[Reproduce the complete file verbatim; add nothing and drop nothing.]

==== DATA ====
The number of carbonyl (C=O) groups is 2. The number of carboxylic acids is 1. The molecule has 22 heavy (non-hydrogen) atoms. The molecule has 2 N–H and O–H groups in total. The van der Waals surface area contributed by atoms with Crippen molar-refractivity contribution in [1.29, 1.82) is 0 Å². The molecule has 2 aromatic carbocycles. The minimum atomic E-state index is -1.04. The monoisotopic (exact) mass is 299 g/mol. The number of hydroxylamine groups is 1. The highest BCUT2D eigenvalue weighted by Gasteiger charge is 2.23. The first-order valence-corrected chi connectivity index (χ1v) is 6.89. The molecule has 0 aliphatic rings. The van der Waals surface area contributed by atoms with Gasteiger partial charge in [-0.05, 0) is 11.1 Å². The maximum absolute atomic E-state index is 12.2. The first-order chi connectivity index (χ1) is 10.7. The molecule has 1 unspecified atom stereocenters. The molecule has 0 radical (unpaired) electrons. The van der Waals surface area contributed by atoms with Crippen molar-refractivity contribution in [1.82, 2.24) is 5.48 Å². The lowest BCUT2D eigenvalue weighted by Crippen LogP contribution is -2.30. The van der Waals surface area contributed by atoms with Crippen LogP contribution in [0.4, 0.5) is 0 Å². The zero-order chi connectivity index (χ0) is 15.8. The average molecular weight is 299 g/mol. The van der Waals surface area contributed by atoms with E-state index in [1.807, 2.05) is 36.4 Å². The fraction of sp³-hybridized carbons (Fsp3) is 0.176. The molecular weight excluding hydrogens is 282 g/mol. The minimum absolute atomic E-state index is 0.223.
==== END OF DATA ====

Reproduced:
The number of carbonyl (C=O) groups is 2. The number of carboxylic acids is 1. The molecule has 22 heavy (non-hydrogen) atoms. The molecule has 2 N–H and O–H groups in total. The van der Waals surface area contributed by atoms with Crippen molar-refractivity contribution in [1.29, 1.82) is 0 Å². The molecule has 2 aromatic carbocycles. The minimum atomic E-state index is -1.04. The monoisotopic (exact) mass is 299 g/mol. The number of hydroxylamine groups is 1. The highest BCUT2D eigenvalue weighted by Gasteiger charge is 2.23. The first-order valence-corrected chi connectivity index (χ1v) is 6.89. The molecule has 0 aliphatic rings. The van der Waals surface area contributed by atoms with Gasteiger partial charge in [-0.05, 0) is 11.1 Å². The maximum absolute atomic E-state index is 12.2. The first-order chi connectivity index (χ1) is 10.7. The molecule has 1 unspecified atom stereocenters. The molecule has 0 radical (unpaired) electrons. The van der Waals surface area contributed by atoms with Crippen molar-refractivity contribution in [1.82, 2.24) is 5.48 Å². The lowest BCUT2D eigenvalue weighted by Crippen LogP contribution is -2.30. The van der Waals surface area contributed by atoms with Crippen LogP contribution in [0.4, 0.5) is 0 Å². The zero-order chi connectivity index (χ0) is 15.8. The average molecular weight is 299 g/mol. The van der Waals surface area contributed by atoms with E-state index in [1.807, 2.05) is 36.4 Å². The fraction of sp³-hybridized carbons (Fsp3) is 0.176. The molecular weight excluding hydrogens is 282 g/mol. The minimum absolute atomic E-state index is 0.223.